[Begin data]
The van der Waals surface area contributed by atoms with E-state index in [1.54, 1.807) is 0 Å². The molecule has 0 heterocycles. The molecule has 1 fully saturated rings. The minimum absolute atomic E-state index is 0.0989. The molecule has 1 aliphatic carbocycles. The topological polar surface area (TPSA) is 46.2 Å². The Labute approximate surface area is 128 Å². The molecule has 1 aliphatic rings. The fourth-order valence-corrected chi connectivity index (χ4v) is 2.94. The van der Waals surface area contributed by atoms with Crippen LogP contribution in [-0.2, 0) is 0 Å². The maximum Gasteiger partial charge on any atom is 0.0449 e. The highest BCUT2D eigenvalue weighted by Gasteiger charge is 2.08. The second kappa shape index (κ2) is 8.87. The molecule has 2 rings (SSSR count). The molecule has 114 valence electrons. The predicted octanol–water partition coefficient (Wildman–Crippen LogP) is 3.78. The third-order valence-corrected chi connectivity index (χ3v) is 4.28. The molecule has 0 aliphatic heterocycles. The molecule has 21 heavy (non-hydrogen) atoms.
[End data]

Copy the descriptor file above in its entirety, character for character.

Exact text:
The van der Waals surface area contributed by atoms with E-state index in [1.54, 1.807) is 0 Å². The molecule has 0 heterocycles. The molecule has 1 fully saturated rings. The minimum absolute atomic E-state index is 0.0989. The molecule has 1 aliphatic carbocycles. The topological polar surface area (TPSA) is 46.2 Å². The Labute approximate surface area is 128 Å². The molecule has 1 aliphatic rings. The fourth-order valence-corrected chi connectivity index (χ4v) is 2.94. The van der Waals surface area contributed by atoms with Crippen LogP contribution in [-0.2, 0) is 0 Å². The maximum Gasteiger partial charge on any atom is 0.0449 e. The highest BCUT2D eigenvalue weighted by Gasteiger charge is 2.08. The second kappa shape index (κ2) is 8.87. The molecule has 2 rings (SSSR count). The molecule has 114 valence electrons. The predicted octanol–water partition coefficient (Wildman–Crippen LogP) is 3.78. The third-order valence-corrected chi connectivity index (χ3v) is 4.28. The molecule has 0 aliphatic heterocycles. The molecule has 21 heavy (non-hydrogen) atoms.